In my next post I will discuss in detail the elements you need in place to make your writing schedule work for you. Until then, good luck on getting yourself off of your butt and your hands to the keyboard.

One last thing before you go. If you get nothing else from this post let it be this: every writer made a decision one day to write, but getting to that place was incredibly difficult. We all have to go through that part. It’s hard, but most importantly, it’s perfectly normal. Don’t beat yourself up about it. Why not try this: Β instead of making your goal finishing your novel, a monumental feat at this stage of the game, just make your goal that you will START to write. Not your novel, just anything. Write anything. Make the first goal small, easy and doable and make it now. Don’t punish yourself if you don’t end up writing, but do reward yourself if you do.

Good luck to you.

much love,


(See also: “10 Ways to Stay on The Writer’s Fast Track Once You’re On It,” “How to Start Your Best Writing Day Ever,” “How to Finish Your Best Writing Day Ever.”)

To follow the Courage 2 Create and find out what happens to Ollin and his novel, you can subscribe by inserting your e-mail into the subscription box in the top right corner of the sidebar! Subscription is completely free! Thank you for subscribing!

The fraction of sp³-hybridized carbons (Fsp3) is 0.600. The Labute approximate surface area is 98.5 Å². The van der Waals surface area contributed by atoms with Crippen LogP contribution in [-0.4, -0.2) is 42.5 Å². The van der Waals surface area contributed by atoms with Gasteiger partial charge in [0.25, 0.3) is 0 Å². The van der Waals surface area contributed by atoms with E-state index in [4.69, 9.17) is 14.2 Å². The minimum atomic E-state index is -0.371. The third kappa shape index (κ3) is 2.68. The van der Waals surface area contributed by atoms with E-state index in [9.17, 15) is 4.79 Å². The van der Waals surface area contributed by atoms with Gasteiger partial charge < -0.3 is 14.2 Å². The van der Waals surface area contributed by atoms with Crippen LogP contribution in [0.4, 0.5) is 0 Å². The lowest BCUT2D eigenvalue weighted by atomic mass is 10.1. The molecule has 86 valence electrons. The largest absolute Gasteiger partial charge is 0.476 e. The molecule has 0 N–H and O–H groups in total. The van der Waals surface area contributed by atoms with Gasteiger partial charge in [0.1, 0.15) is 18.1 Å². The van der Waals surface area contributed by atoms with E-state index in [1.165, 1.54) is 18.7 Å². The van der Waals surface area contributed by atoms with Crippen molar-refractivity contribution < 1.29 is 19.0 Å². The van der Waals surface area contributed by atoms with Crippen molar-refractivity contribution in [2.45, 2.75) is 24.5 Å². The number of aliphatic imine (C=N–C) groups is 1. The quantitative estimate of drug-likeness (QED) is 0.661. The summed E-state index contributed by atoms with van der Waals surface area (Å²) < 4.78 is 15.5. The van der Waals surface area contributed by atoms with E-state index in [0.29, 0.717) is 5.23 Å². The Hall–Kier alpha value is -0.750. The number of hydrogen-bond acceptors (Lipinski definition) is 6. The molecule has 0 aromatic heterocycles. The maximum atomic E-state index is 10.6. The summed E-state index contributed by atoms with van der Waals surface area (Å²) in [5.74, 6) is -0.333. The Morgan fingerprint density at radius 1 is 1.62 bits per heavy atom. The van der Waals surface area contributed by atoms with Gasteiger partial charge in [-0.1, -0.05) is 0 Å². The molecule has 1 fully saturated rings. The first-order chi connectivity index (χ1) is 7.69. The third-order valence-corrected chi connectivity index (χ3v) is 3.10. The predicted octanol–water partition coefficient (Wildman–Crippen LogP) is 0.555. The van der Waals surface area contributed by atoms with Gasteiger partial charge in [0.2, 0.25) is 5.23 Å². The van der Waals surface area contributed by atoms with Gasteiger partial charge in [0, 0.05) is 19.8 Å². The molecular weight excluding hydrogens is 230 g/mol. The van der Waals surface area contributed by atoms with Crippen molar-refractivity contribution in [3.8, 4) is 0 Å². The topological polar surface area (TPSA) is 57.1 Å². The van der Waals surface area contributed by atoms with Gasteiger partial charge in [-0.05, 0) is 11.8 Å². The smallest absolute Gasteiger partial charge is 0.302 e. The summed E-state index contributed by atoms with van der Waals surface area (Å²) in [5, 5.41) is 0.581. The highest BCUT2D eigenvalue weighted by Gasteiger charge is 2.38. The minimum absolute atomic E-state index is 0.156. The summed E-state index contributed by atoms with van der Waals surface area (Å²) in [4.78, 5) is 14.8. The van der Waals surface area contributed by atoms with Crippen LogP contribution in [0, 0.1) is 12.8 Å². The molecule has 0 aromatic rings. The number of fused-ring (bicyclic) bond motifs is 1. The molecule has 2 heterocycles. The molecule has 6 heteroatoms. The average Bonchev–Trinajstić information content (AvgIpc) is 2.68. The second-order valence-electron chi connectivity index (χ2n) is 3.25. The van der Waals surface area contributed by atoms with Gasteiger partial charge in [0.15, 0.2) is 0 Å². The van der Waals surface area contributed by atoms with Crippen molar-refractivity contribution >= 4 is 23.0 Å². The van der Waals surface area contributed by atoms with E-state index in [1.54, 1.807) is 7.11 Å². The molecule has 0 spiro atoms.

Like Courage 2 Create’s Fan Page.

Follow Ollin On Twitter.

Friend Ollin On Facebook.


38 comments on “How to Get Yourself Off Your Lazy Butt and Start Writing Already

  1. T.S. Bazelli says:

    Yes, once you get going it’s hard to stop! It’s the starting I always have trouble with. I’m trying to start again but something’s holding me back, and as usual I think it’s just fear of writing badly. This post was the encouragement I needed for the day πŸ™‚

    • Ollin says:

      I’m glad it encouraged you T.S.! Yeah, you know what, starting may be the hardest part of writing. Starting each day is hard for me, but once I get going, the hard part is getting me to stop. lol. πŸ™‚

  2. Ollin says:

    Good luck getting back on the writer’s fast track, just don’t over work yourself. πŸ™‚ I love your new catchphrase. Write on! to you too. πŸ™‚

  3. Country Girl says:

    First of all, I absolutely LOVE the photo you used in this piece. πŸ™‚ You definitely offered some great tips for writers. My personal weakness is perfectionist approach; either it’s great or it’s trash. I look forward to reading more from you.

    • Ollin says:

      Well, it makes it easier then if you set out to write trash, right? What happens to me is that I say: “Okay, Ollin, you are allowed to suck badly today.” Then that permission allows me to write, often times what comes out is either pretty decent or pretty good! It’s just getting past that voice in your head that says you are a bad bad writer and you have no business writing. Once you get past that voice, it’s a lot easier. Looking forward to having you back again!